D. A December 15, 1997 Meeting Precipitates Renewed Enforcement Efforts
On December 15, 1997, Assemblywoman Patricia Acampora, who represents New York's First Assembly District covering Fishers Island, convened a meeting between NYSDEC officials and attorneys and numerous Fishers Island resident lobstermen to discuss enforcement of the Nonresident Lobster Law. Also present at the meeting were an aide from the office of State Senator Kenneth LaValle, who represents New York's First Senatorial District covering Fishers Island, and an attorney from the New York Attorney General's office. The full extent of the meeting's discussions is unclear, but the record contains handwritten notes that, albeit cryptic, purportedly memorialize specific topic areas discussed.8
According to the handwritten notes, Assemblywoman Acampora indicated to NYSDEC officials present at the meeting that Fishers Island lobstermen intended to bring a legal action against the State of New York and NYSDEC in order to compel enforcement of the Nonresident Lobster Law.9 The notes also suggest that those attending the meeting discussed the facts that the number of nonresident commercial lobstermen from Connecticut seeking access to the Restricted Area was minimal,10 that the Fishers Island residents agreed to impose a voluntary pot limit,11 and that all were in agreement regarding a “lobster conservation area approach.” In a memo dated the same day, Appellant Brewer instructed Appellant Otterstedt and NYSDEC enforcement officers to re-commence enforcement of the Nonresident Lobster Law. NYSDEC officials began immediately patrolling the Restricted Area for nonresident commercial lobstermen.
The next day, on December 16, 1997, a NYSDEC enforcement officer warned Appellee Volovar that her lobster fishing gear would be confiscated if she continued lobstering in the Restricted Area. On December 19, 1997, Appellant Otterstedt circulated a memo to various NYSDEC officials regarding the renewed enforcement efforts of the Nonresident Lobster Law. Thereafter, NYSDEC officers ticketed and fined nonresident lobstermen, including Appellee Volovar, for taking lobsters from the Restricted Area.
E. Challenging the Nonresident Lobster Law
Connecticut filed an action in the United States District Court for the Northern District of New York on April 8, 1998. In its capacity as parens patriae, Connecticut sought a declaration that the Nonresident Lobster Law was facially unconstitutional under the Commerce Clause because it discriminated against nonresidents of New York in the pursuit of an interstate commercial activity. Connecticut also sought an injunction prohibiting Appellants from enforcing the restriction. Appellants initially filed counterclaims challenging similar Connecticut permitting statutes, but later discontinued them. The parties filed cross-motions for summary judgment, arguing both the merits of the constitutional issue and the question of whether the district court had subject matter jurisdiction over the action.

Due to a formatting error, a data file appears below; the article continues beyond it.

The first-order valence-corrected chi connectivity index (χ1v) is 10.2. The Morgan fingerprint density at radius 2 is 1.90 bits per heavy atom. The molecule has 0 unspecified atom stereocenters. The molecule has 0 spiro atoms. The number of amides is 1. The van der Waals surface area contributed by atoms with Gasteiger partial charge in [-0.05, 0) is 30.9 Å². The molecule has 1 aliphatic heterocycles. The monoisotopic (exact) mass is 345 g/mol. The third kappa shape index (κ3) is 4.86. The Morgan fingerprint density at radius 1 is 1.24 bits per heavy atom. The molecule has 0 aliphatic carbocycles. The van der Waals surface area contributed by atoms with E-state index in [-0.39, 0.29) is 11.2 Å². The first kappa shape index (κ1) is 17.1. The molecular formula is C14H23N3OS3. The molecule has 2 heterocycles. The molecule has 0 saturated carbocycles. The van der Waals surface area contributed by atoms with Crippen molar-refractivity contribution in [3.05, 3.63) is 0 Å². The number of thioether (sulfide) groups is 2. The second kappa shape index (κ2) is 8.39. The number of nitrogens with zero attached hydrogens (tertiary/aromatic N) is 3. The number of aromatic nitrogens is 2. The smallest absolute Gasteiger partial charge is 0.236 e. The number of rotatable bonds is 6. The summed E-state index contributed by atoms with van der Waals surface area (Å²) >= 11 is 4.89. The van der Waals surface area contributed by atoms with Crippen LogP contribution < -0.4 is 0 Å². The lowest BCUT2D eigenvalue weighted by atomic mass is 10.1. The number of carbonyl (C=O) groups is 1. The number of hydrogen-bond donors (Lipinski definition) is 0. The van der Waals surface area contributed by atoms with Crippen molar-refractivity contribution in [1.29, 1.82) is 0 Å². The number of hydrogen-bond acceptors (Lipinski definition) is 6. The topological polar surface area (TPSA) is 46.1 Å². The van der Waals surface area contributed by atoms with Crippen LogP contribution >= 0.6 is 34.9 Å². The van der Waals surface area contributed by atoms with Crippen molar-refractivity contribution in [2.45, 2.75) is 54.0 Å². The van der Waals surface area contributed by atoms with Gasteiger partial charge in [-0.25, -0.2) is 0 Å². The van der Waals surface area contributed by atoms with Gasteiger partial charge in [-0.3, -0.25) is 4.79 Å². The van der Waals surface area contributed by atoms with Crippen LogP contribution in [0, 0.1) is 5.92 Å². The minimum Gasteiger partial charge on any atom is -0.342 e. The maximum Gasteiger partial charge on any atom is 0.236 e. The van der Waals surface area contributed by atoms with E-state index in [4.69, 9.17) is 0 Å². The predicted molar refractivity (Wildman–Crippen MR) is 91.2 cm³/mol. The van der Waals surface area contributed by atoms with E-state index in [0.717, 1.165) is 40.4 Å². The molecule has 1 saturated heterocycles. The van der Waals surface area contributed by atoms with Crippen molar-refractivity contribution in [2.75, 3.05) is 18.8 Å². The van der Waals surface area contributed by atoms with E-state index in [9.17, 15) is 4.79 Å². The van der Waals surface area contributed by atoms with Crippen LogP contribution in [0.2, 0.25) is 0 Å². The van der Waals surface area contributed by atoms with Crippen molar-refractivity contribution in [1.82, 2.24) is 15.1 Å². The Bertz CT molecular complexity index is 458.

In an unpublished decision, the district court ruled that New York was the sole real defendant-party in interest. See Connecticut ex rel. Blumenthal v. Cahill, 98-CV-575 (Mem.) (FJS/DRH) (N.D.N.Y. June 1, 1999). Citing 28 U.S.C. § 1251(a), the district court then dismissed for lack of subject matter jurisdiction as a “controvers[y] between two or more States” within the Supreme Court's exclusive original jurisdiction. Id. at 10. The district court also denied as moot Appellee Volovar's motion to intervene. Id. Appellee Volovar subsequently brought her own action against the Appellants. See Volovar v. Cahill, No. 99-CV-718 (FJS/DRH) (N.D.N.Y. filed May 5, 1999).
On Connecticut's appeal of the dismissal to this Court, we held that Connecticut's claims did not implicate New York's core sovereignty interests and, therefore, section 1251(a) did not trump federal question jurisdiction in the lower courts. See Cahill I, 217 F.3d at 103-05. We concluded that the district court could properly exercise jurisdiction over Connecticut's claims for declaratory and injunctive relief; accordingly, the district court improperly dismissed the claims for want of subject matter jurisdiction. Id. at 104-05.
On remand, the Connecticut case and the Volovar case were consolidated. Appellee Connecticut filed a motion for summary judgment, and Appellee Volovar filed a motion for partial summary judgment. As earlier indicated, the district court granted both motions, invalidating the Nonresident Lobster Law; denied qualified immunity to Appellants; denied Appellants' cross-motion for summary judgment; and scheduled a jury trial for the determination of Appellee Volovar's monetary damages claim. This timely appeal followed.12
At the heart of this appeal is the question whether the Nonresident Lobster Law runs afoul of the United States Constitution. In addressing this question, we observe the longstanding prudential principle of statutory interpretation that compels us to construe a statute to avoid any constitutional questions unless such construction is plainly contrary to the legislative intent. See Edward J. DeBartolo Corp. v. Fla. Gulf Coast Bldg. & Constr. Trades Council, 485 U.S. 568, 575, 108 S.Ct. 1392, 99 L.Ed.2d 645 (1988). For the reasons stated below, we can discern no reasonable construction consistent with legislative intent that would render the Nonresident Lobster Law consonant with the Constitution. As we discuss more fully below, the Nonresident Lobster Law, on its face and as applied, violates the Privileges and Immunities Clause of Article IV of the United States Constitution.